Using Dogs to Help Around the Homestead
If I had to give a label to our Akbash/Great Pyrenees dogs or put them in one category, well, I just couldn’t do it. Our dogs mean so much more to my family and our homestead. I think people sometimes get stuck into the thinking that a specific breed of dog was only bred for one purpose and that’s all that they can do. I don’t agree with that thinking and hope to show otherwise. If I had to write up a resume for our dogs on my alpaca farm, it would go something like the following.
Livestock Guardian Dogs: A well-bonded pack of 8 livestock guardian dogs ranging in age from 1 ½ year to 13 ½ years. They have kept a zero loss to predation record on our farm for 13 ½ years straight. Predators threats for our Wyoming farm are mountain lions, stray dogs, wolves, fox, eagles, and hawks. These guardians have displayed successful experience at guarding our alpacas, horses, donkey, chickens, geese, and rabbits. They are gentle giants and serious protectors.
Sled Dogs: The guardians will pull a kick sled working together as a full team, in smaller groups, or as individuals. They know the basic commands of haw, gee, let’s go, leave it, whoa, and their favorites, Whoo-hoo! and Yea! They love going on outings ranging the mile round trip to the county road to pick up the mail, to excursions in the Big Horn Mountains.
Farm Hands: These large and powerful dogs help pull firewood and drinking water out of the mountains for us, thus easing our workload. They have also hauled hay up to our barn when it has overflowed into our garage.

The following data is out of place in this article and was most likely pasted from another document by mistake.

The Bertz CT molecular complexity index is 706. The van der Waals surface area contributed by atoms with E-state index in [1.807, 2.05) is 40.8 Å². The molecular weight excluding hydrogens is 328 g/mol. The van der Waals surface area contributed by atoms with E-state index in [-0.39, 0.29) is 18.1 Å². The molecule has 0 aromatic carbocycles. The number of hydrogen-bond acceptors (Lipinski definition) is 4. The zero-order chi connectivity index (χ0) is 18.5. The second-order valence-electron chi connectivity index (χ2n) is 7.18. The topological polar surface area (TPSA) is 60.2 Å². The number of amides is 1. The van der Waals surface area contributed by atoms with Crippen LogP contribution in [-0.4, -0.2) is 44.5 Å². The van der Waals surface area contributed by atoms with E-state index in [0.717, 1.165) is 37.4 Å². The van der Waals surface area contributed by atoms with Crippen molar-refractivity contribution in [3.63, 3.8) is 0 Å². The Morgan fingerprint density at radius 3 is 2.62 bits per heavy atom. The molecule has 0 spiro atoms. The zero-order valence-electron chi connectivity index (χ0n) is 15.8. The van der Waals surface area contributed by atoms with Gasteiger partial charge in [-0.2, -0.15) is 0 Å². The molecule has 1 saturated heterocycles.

Personal Protection: Each dog is tightly bonded to my daughter and I. We don’t have any fears of intruders of any sort to our farm.
Fiber Producers: The Akbash/Great Pyrenees dogs who live here provide fiber as soft as baby alpaca, that I spin into yarn and then finished products. They each give up their coats to us naturally twice a year. Fiber is collected by brushing them when they naturally shed.
Family Members: Our dogs provide unconditional love at all times. Each one has a unique and treasured personality. They are humorous, sensitive, loyal, gentle, athletic, and they keep us warm at night.
Guardians, Not Dogs
You have probably guessed that I love, respect and am thankful for the guardians on our homestead. I use the word guardians instead of dogs because there are some words that can’t be said on our farm and dogs is one of those words. Dogs, coyotes, fox, eagles, and hawks are the main predator threats to our livestock. Those words have also become naturally bad words that the guardians don’t like. Thus we don’t say them unless we see one in the vicinity of the farm. To accidentally let one of those words loose from our mouths, means that this pack of white-coated canines form an army and in an instant. Instead of calling them dogs, we call them by their individual names (Koda, Tacoma, David, Goliath, Solomon, Samson, Esther, or Ruthie), or puppies, guys, guardians… but never dogs.